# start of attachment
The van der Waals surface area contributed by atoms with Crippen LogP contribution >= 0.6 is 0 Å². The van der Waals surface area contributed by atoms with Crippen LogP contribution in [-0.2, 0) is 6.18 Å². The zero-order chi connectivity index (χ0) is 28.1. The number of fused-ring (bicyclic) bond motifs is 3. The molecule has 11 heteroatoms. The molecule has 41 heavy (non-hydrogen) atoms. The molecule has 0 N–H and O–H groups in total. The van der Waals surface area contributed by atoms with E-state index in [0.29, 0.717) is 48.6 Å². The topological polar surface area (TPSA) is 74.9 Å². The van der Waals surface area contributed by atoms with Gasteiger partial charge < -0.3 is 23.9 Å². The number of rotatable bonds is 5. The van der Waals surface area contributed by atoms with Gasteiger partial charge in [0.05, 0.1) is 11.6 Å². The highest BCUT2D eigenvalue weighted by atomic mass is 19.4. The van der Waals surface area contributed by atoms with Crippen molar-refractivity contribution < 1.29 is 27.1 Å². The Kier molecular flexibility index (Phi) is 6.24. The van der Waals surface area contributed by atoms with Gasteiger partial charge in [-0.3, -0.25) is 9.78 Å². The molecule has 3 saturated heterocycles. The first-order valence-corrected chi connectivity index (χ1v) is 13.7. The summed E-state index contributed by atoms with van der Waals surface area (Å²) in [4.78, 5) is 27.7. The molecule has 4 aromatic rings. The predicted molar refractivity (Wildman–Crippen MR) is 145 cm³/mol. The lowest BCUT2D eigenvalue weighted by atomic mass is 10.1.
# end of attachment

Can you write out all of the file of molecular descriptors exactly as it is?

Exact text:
The van der Waals surface area contributed by atoms with Crippen LogP contribution >= 0.6 is 0 Å². The van der Waals surface area contributed by atoms with Crippen LogP contribution in [-0.2, 0) is 6.18 Å². The zero-order chi connectivity index (χ0) is 28.1. The number of fused-ring (bicyclic) bond motifs is 3. The molecule has 11 heteroatoms. The molecule has 41 heavy (non-hydrogen) atoms. The molecule has 0 N–H and O–H groups in total. The van der Waals surface area contributed by atoms with E-state index in [0.29, 0.717) is 48.6 Å². The topological polar surface area (TPSA) is 74.9 Å². The van der Waals surface area contributed by atoms with Gasteiger partial charge < -0.3 is 23.9 Å². The number of rotatable bonds is 5. The van der Waals surface area contributed by atoms with Gasteiger partial charge in [0.05, 0.1) is 11.6 Å². The highest BCUT2D eigenvalue weighted by atomic mass is 19.4. The van der Waals surface area contributed by atoms with Crippen molar-refractivity contribution < 1.29 is 27.1 Å². The Kier molecular flexibility index (Phi) is 6.24. The van der Waals surface area contributed by atoms with Gasteiger partial charge in [-0.3, -0.25) is 9.78 Å². The molecule has 3 saturated heterocycles. The first-order valence-corrected chi connectivity index (χ1v) is 13.7. The summed E-state index contributed by atoms with van der Waals surface area (Å²) in [4.78, 5) is 27.7. The molecule has 4 aromatic rings. The predicted molar refractivity (Wildman–Crippen MR) is 145 cm³/mol. The lowest BCUT2D eigenvalue weighted by atomic mass is 10.1.